Change is hard. I get comfortable in the old ways. I am also afraid of change. What will happen to me and my world if everyone has a place wt the table? Can I live generously and sacrificially?  I have lived in a world of privilege. Can I empower people at the margins to enjoy the same privileges I enjoy? 

My spirit is divided. I need God’s strength to heal me and to improve my resolve to make a difference in the lives of others, especially those who have not been able to participate because of race, ethnicity or poverty. The work of personal transformation can only be accomplished with God’s help. The prayerful environment of Richmond Hill helps me stay focused for the important work which lies ahead."

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Cathy Woodson

Community Organizer

"There have been significant events, actions and challenges taking place in Richmond and I am in awe of the willingness of people intentionally stepping out of their comfort circles and beginning conversations about what they know and don’t know about Richmond’s history, past and present.  But not just having conversations, but intentionally trying to figure out how to participate in a transformation to build a better community. Recent events that are not so pleasant to discuss or acknowledge have provided opportunities to learn, act and work together to create a region that will embrace the history and create a new history.  I am very hopeful I may have an opportunity to witness a greater transformation."

 

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Becky Lee

Chief Program Officer, YWCA Richmond

"In this political climate, I often have found myself left speechless... something that very few would ever attribute to me. I have felt angered by, and disappointed in, people who have been some part of my life for many years. At first I was routinely caught up in my own emotion and outrage. But in recent months I have found some hope in the number of very real conversations that are starting up. I have heard new voices in these conversations. I’ve seen people who once appeared deeply planted in their opinions beginning to at least recognize the extreme swings playing out publicly. Their lenses slowly becoming more clear. And their hearts are more open to a new narrative. I’m an impatient soul when it comes to offering love instead of fear or anger and there is still so much to be done, but I am finally hopeful that there is a new path ahead. I have also become completely aware that if it had not been for the craziness we have seen we would not be doing all of these amazing things to enrich our lives together as one people."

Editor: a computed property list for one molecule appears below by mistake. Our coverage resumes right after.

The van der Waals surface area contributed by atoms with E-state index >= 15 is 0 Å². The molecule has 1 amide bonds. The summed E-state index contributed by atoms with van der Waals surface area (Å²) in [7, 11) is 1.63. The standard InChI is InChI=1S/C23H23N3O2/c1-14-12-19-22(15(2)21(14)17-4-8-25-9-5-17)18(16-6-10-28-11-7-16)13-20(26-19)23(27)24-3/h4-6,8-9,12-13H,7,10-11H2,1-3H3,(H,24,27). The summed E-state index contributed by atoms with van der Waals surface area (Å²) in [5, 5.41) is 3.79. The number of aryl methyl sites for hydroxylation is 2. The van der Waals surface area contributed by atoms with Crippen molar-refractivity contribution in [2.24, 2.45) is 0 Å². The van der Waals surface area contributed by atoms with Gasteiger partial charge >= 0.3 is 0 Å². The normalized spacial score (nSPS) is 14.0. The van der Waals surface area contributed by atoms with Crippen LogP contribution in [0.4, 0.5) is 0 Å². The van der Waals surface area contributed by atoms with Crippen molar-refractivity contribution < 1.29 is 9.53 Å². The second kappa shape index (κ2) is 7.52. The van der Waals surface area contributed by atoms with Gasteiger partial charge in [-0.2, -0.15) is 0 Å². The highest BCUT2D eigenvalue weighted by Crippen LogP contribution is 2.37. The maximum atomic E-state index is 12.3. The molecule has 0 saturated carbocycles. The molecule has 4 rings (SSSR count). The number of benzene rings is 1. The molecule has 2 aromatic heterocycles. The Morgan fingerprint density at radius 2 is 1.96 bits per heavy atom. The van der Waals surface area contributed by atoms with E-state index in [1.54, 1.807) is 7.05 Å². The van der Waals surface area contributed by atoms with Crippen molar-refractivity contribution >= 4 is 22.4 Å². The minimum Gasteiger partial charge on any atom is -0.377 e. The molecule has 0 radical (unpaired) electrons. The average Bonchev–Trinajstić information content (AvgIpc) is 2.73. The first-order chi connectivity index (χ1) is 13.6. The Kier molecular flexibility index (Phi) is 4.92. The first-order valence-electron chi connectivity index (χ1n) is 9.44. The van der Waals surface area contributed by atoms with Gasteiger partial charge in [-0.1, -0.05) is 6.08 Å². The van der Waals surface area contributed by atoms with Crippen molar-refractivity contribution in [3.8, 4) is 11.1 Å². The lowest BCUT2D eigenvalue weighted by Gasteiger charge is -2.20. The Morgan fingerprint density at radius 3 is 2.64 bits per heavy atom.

IofC TRHT-Richmond HIC Council Jan 2017 ©Karen Elliott Greisdorf-0550.jpg

Dr. Joel Blum

Psychiatrist, McGuire Department of Veterans Affairs
Member, 1st Unitarian Universalist Church of Richmond

"I'm planning for a Community Forum on the Monument Avenue monuments. This would be part of the Mayor's Commission's efforts to engage the community in the decision making process on what to do with the monuments. My initial idea was for this forum to be co-sponsored by the 1st UU Church of Richmond and a community civic association, but they do not wish to be included as a co-sponsor because of how controversial the topic has been. This confirms for me how important our efforts to promote racial healing in this community are."

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Don King 

Partner, McGuireWoods LLP
Board of Directors, American Civil War Museum

"My law firm just elected a new chairman, who is African American.  Jon Harmon is a West Point graduate and one of the nation’s top litigators.  Forty-two years ago, when I joined McGuireWoods, none of the big Richmond firms had any African American lawyers, except McGuireWoods, which had one.  Since then, as McGuireWoods has grown (it now has over 1000 lawyers), the number of talented diverse lawyers has increased significantly.  The diversity of the people who hire the firm has increased as well.  The City of Richmond has changed along with the firm.  One example is the American Civil War Museum, which presents the Civil War from multiple perspectives: Confederate, Union, African American, military and civilian.  Authentic stories told from all sides heal, strengthen and guide us for a shared future.  The Museum’s new state-of-the-art facility by the river will use this approach to help lead the nation’s post-Charlottesville healing process.  So too will the Museum’s leadership in resolving the future of Monument Avenue."